The Royal Australian Navy is a matter of great pride to all Australians, and particularly the residents of Wentworth, because, truly, the Navy is part of the Australian family and, above all, part of our family in Wentworth.
I rise to recognise the contribution that the Royal Australian Navy has made to our defence since its inception 100 years ago. The Navy has seen tremendous expansion from its beginnings as a small coastal defence force to a navy capable of defending Australia's maritime interests and contributing to regional defence. This year, 10 July will mark the centenary of King George V's approval of Australia's request to have the prefix 'Royal' attached to the Navy's title. This approval marked a significant step towards Australia's post-Federation independence from colonial rule, and reflected the growing responsibility and maturity of the national navy at a time of increasing international tensions. Indeed, it was less than a year before the outbreak of World War I when the flagship HMAS Australia led a force of cruisers and destroyers into Sydney Harbour for the first time. In 1914, the fleet was completed with the arrival of Australia's first submarines. The Royal Australian Navy played an important role throughout the First World War in defeating and deterring enemy forces, and protecting Australia's ports and shipping and trade routes.
During the Second World War, service men and women of the Royal Australian Navy took part in almost every major naval battle in World War II. A major turning point of World War II was the Battle of the Coral Sea. It was the first time in World War II that the Japanese experienced failure in a major operation, and the battle stopped the Japanese seaborne invasion of Port Moresby. However, the price of an eventual allied victory was high. The HMAS Sydney and one of two light cruisers were lost in battle. The Sydney famously sank an Italian cruiser in the Battle of Cape Spada earlier in the war. The ship was later involved in a battle with the German auxiliary cruiser Kormoran and was lost at sea with all 645 crew members aboard. Those men and women were among the over 2,000 Royal Australian Navy personnel who lost their lives during World War II. Since the end of that war, men and women of the Navy have served with courage and discipline through some six decades of military action and peacekeeping duties.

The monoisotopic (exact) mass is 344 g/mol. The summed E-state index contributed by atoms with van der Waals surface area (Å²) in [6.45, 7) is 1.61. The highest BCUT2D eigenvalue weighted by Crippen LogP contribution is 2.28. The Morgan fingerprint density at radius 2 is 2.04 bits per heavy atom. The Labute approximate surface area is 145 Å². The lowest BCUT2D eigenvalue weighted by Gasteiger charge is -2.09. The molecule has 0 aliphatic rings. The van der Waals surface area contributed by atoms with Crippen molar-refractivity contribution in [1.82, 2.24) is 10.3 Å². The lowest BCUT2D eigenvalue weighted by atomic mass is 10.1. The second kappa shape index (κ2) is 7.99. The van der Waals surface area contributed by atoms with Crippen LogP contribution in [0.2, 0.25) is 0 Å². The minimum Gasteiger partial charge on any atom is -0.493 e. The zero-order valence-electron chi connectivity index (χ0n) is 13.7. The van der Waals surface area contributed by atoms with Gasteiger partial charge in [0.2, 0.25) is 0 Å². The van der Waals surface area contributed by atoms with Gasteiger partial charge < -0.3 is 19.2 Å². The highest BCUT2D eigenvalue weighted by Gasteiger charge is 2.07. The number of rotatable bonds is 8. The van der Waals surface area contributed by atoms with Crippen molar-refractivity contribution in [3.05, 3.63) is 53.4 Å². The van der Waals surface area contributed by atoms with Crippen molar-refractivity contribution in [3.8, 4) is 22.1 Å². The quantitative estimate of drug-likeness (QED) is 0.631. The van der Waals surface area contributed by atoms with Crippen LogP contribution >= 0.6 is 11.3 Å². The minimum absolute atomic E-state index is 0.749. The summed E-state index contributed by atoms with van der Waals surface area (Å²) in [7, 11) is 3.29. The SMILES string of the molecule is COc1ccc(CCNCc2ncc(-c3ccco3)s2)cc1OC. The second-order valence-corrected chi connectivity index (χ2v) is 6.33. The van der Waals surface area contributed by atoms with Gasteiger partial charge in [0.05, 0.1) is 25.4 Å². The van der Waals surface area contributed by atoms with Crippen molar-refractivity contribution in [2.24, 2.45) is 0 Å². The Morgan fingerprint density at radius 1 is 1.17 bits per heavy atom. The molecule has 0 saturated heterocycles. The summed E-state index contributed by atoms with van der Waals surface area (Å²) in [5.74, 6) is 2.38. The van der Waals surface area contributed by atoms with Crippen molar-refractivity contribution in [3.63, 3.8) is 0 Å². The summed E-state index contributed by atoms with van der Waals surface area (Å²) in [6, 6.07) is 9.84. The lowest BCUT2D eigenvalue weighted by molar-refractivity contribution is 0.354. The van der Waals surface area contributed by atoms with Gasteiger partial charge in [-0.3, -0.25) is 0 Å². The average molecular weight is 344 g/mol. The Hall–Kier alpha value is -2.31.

Just as the Royal Australian Navy has played an integral part in the defence and protection of this country, it has, similarly, been just as important in shaping our national identity. Although the wartime stories may not be as well known as the Anzac legend, they are equally devastating and inspiring to hear. Often, the virtues of daring, mateship and courage under fire feature in these tales. I was especially thrilled to hear that, in the centenary year, the awarding of the Victoria Cross to Ordinary Seaman Edward 'Teddy' Sheeanand Leading Cook Francis Bassett Emms is currently being considered by the Defence Honours and Awards Appeals Tribunal. It is with pride and honour that I am able to join my Tasmanian Labor colleague the member for Braddon who has, since 2001, sought the recognition of the courageous deeds and sacrifice of these brave young Tasmanians, and I know, from the member for Braddon's large file here, the amount of research he has done. We are all hoping that in the centenary year Teddy and Francis will receive this great honour. Teddy's act of courage is one of wartime's great gallantry stories. Teddy was serving on the Armidale and was ordered to undertake the resupply and evacuation of Japanese occupied Timor. The Japanese attacked the Armidale, which was hit by two aircraft launched torpedoes. The ship began to sink. Although wounded, rather than abandon ship Teddy strapped himself to the cannon and began to engage the attacking aircraft. He shot down two planes, and his crewmates recall seeing the tracer rising from beneath the surface as he was dragged underwater.
I look forward to the findings of the Defence Honours and Awards Appeals Tribunal and hope that the service and sacrifice of both Teddy and Francis can be formally recognised through the honour of receiving a Victoria Cross. The actions of these brave young men epitomise the virtues of the Royal Australian Navy which are being celebrated as we commemorate 100 years of service to this nation. Once again, I would like to acknowledge the Royal Australian Navy in this centenary year of service and sacrifice to our nation, and I congratulate the member for Braddon for the years of work he has put into supporting these two applications.